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‘The shot blew out the lock and caught Herr Oberth in the bum before he had time to get his head out.’
‘Get his head out from where, Fraulein?’
‘From between Frau Hentner’s legs, sir.’
The younger of the two policemen flushed and looked up at the emperor’s portrait for reassurance; he could have sworn the old walrus raised his eyebrows. He heard Hauptmeister Brukenthal say, ‘This is a serious investigation, Fraulein Nicolescu. There were only three people in that room and you were not one of them.’
Rosewater, saffron, almonds and milk – the recipe sounded like the Song of Solomon. It sounded exactly what Patrick, with his seductively angst-ridden Catholicism would adore. As Katy only had the milk she would have to go out and buy the dozen other fragrant items the curry required. It would be an offering to Patrick, an offering of love.
She liked shopping for spices. Cardamom, cinnamon, coriander, frankincense and cloves, nutmeg, mint, bay leaves and myrrh, turmeric, garam masala, gold...Spices were the precious stones of the food world. Poor man’s diamonds. The saffron came in a tiny plastic box engraved with gold curlicues like a jewel case. It cost £1.75. Katy liked the idea of a luxury that cost less than two pounds.
The grocery round the corner had everything she needed. Carrying it all to the checkout, she buried her nose in the coriander and mint and sighed over their green scent. The man behind the counter, eyes glued to a Turkish soap opera on the TV in the corner, glanced at her and smiled.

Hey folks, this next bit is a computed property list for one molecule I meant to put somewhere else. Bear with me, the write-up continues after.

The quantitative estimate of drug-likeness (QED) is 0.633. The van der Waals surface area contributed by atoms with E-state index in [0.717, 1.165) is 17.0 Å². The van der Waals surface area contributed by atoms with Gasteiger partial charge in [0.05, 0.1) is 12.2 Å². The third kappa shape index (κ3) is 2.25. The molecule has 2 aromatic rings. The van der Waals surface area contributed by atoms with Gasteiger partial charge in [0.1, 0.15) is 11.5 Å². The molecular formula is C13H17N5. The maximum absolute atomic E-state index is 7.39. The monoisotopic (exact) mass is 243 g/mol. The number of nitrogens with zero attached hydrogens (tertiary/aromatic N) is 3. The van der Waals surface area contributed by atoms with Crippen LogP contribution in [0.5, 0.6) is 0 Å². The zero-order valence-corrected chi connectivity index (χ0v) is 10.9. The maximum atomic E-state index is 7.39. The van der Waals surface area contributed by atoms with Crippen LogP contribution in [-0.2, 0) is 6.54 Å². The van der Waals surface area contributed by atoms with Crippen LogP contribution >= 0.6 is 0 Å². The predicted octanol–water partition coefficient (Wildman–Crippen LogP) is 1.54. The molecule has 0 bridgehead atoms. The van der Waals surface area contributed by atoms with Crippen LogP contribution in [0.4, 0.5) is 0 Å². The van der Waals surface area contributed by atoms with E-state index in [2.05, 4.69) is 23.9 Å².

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Abigail Ekue’s Bare Men is showing for the first time outside of her native New York. We take a second look at her work. Why? Because we love it and we just can't get enough of it…
Bare Men continues to challenge hegemonic notions of masculinity in a way that is both assertive yet nurturing, capturing the beauty of the male body but also the strength, playfulness, and tenderness of spirit. The result is at times touching, at others, highly erotic. It is always thought provoking.
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'What can MRI scans of brains in orgasm tell us? Past editrice of the Erotic Review Rowan Pelling reveals how the science of la petite mort might might hold the key to abolishing pain. This debate is brought to you by the Institute of Art and Ideas, home to cutting-edge philosophy and ideas from the world’s leading thinkers."
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DESIRE: FROSTRUP & EROTIC REVIEW
100 of literature’s sexiest stories, chosen by Mariella Frostrup and the Erotic Review.
Strict mistresses, naughty maids, handsome gardeners and disarming strangers; literature is awash with love, sex and desire. This collection brings together 100 of the best examples, hand-picked by Mariella Frostrup and the Erotic Review.